Along the tour you’ll see local markets selling all sorts including fruits, vegetables, spices. Look for the post on the spice tour.

One little known fact of Zanzibar is that it’s the birthplace of Freddie Mercury; you can look for Mercury House to find out more.

The narrow streets of Stone Town fall dark come nightfall, so walk in groups if you decide to stay out late. Be carful and vigilant, it is a very busy environment, especially around sunset, if you are female, you may attract unwanted attention.

Stone Town is the perfect place to buy gifts for family and friends, eat lunch – try 6 degrees for a seaview (a sit down restaurant at tourist prices with one hour free wifi) or Lukmaans near the former slave market (a budget buffet at local prices) and ask for Salim for a great service. If you want to see the sun set go grab a juice at Sunset bar, be sure to go a little early before the best seats are taken, or go to the Floating Restaurant and watch it from the pier.

Safari!

One thing I had to do during my time in Tanzania was go on a Safari. I wanted to see with my own eyes what I’d seen on television and in books so many times before. I had booked a three day trip that would show me a local Maasai village, the Ngorongoro Conservation Area and Lake Manyara.

My trip started with a four hour car ride from the volunteer house to the Maasai village. Here I met some of the local people, saw their homes, learned about their way of life and how they’re adapting to modern times. We met people from all over the village, from the chief with thirty wives to all the children, many of whom were working with the goats and cows. It was amazing to see such a different way of life with my own eyes, a personal highlight for me was seeing some Baobab trees with their vast water storing trunks swelling to hold enough water to get through the dry season.

From the village we continued in the car for a short while until we reached the camp site, our base for the next two nights. At the camp site we were provided with brilliant food, a swimming pool and hot showers, making it the perfect place for us to recover from the days of game driving.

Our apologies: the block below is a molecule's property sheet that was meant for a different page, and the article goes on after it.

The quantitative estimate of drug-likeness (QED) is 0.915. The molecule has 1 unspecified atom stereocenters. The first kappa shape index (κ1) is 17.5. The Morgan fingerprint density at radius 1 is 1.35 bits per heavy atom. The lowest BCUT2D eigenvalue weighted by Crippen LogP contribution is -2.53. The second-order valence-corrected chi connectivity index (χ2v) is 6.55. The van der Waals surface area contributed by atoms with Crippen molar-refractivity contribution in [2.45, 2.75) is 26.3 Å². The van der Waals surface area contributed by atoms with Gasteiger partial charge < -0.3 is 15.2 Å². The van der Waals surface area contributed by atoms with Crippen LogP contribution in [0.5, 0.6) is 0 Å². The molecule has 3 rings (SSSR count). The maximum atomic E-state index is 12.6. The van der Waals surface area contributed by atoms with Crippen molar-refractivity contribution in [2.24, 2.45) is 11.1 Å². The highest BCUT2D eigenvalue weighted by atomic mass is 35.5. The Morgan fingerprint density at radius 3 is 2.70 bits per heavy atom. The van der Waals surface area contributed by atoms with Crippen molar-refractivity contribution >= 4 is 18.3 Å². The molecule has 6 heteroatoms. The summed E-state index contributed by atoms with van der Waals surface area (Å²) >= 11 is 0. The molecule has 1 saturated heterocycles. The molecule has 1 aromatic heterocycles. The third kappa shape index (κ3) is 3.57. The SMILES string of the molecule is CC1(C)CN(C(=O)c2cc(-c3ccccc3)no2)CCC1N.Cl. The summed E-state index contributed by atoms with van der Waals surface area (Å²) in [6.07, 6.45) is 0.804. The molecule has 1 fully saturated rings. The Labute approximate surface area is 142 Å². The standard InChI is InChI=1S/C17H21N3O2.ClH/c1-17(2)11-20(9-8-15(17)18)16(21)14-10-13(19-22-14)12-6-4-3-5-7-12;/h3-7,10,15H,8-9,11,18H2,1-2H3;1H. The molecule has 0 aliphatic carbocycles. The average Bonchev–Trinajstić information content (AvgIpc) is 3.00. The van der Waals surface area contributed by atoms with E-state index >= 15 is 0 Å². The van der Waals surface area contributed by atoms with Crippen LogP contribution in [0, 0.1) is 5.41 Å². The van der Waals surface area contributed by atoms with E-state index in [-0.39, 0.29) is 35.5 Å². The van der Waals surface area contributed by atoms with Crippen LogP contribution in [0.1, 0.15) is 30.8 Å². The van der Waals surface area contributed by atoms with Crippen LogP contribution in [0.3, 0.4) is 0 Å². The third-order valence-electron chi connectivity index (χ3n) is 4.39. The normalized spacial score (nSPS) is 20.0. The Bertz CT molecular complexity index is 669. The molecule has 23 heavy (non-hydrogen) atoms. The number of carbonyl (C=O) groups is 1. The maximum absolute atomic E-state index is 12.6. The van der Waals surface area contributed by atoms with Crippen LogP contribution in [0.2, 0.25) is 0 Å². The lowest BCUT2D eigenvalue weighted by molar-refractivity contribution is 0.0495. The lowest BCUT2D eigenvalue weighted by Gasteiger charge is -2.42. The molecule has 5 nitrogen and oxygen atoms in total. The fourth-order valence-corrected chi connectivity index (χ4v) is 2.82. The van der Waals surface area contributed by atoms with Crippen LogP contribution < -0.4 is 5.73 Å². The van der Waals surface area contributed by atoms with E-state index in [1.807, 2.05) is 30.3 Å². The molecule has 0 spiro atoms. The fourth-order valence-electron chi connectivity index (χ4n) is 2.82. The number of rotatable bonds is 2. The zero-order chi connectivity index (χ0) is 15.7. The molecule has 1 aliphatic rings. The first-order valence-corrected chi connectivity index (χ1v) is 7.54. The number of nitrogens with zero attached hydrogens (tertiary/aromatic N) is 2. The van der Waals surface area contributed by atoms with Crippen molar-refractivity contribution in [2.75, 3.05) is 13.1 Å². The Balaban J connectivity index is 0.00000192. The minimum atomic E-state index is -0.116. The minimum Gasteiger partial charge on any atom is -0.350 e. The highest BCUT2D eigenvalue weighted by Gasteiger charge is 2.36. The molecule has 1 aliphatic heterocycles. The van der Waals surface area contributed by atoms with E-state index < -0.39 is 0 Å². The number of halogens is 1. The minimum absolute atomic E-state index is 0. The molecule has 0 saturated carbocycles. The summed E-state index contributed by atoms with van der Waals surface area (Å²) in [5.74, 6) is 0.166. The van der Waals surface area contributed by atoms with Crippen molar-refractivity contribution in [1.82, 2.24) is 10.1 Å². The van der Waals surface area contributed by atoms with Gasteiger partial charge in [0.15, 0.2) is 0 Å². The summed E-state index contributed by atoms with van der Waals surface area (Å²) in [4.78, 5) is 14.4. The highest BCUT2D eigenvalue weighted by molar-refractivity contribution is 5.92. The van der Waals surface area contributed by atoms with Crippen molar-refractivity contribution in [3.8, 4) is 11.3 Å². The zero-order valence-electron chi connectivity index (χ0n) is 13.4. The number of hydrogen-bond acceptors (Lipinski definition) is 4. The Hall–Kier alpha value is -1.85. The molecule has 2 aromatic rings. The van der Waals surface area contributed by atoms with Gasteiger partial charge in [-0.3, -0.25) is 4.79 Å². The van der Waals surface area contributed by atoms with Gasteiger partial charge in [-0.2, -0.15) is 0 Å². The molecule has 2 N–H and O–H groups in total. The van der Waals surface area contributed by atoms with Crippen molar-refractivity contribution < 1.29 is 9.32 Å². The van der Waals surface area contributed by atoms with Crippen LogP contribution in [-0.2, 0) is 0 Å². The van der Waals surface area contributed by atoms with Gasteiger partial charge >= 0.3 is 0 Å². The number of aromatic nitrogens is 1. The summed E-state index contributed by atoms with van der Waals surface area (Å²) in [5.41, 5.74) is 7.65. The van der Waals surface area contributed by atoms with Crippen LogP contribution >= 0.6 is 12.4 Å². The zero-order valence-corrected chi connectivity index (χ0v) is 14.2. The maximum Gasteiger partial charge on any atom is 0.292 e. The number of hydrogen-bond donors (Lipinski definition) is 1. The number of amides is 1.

The next morning saw a relatively early start as we set off to reach the Ngorongoro Conservation Area. This was the place I was most excited to see on my trip as it is somewhere I studied extensively at school back in the UK. Having read about the area before visiting I had high expectations, these were instantly met as soon as we entered the large crater. The animals were everywhere meaning that my guide Ben was constantly having to stop the car to let me observe and take photos of my stunning surroundings. By the time we stopped for lunch I’d already seen four of the most famous animals in the park, the buffalo, lion, rhino and elephant. From the lunch spot we drove back through the conservation area, getting up close and personal with more animals until we reached the view point on the crater rim. Here we could see the entire crater in all its glory, it was certainly worth all the driving!

On the way home we stopped off at some local shops, this allowed me to see regional products and even meet the people who were making them, see their tools and the processes that all the crafted items go through.

The final day started with a very short drive to the Lake Manyara national park. Here I was hoping to see giraffes and some elephants. Once again I wasn’t disappointed, soon after entering the park we saw two male elephants fighting in the forest. Just around the corner from them we were greeted by a herd of giraffes and shortly after that we saw a family of elephants, including a young calf walking through the forest. Along with these animal sightings we were treated to striking views of the lake and saw many of the local water birds. After this it was back to the campsite for our final hot lunch, and then the drive back to Moshi.